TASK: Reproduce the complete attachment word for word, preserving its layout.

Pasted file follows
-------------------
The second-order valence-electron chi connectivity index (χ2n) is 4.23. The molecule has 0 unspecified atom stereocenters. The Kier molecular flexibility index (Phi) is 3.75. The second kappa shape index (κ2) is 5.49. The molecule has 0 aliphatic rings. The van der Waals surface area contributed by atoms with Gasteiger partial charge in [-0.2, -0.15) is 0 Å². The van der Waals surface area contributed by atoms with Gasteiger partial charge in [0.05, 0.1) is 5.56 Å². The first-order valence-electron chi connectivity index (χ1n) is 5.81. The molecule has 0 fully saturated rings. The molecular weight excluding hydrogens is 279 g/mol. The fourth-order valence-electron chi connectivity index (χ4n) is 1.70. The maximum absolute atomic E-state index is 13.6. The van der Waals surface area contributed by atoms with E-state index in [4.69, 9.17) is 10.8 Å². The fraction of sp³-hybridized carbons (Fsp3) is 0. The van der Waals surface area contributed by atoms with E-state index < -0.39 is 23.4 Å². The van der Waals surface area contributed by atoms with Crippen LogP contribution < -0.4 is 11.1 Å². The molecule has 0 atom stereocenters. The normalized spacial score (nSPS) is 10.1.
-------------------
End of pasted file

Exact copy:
The second-order valence-electron chi connectivity index (χ2n) is 4.23. The molecule has 0 unspecified atom stereocenters. The Kier molecular flexibility index (Phi) is 3.75. The second kappa shape index (κ2) is 5.49. The molecule has 0 aliphatic rings. The van der Waals surface area contributed by atoms with Gasteiger partial charge in [-0.2, -0.15) is 0 Å². The van der Waals surface area contributed by atoms with Gasteiger partial charge in [0.05, 0.1) is 5.56 Å². The first-order valence-electron chi connectivity index (χ1n) is 5.81. The molecule has 0 fully saturated rings. The molecular weight excluding hydrogens is 279 g/mol. The fourth-order valence-electron chi connectivity index (χ4n) is 1.70. The maximum absolute atomic E-state index is 13.6. The van der Waals surface area contributed by atoms with E-state index in [4.69, 9.17) is 10.8 Å². The fraction of sp³-hybridized carbons (Fsp3) is 0. The van der Waals surface area contributed by atoms with E-state index < -0.39 is 23.4 Å². The van der Waals surface area contributed by atoms with Crippen LogP contribution < -0.4 is 11.1 Å². The molecule has 0 atom stereocenters. The normalized spacial score (nSPS) is 10.1.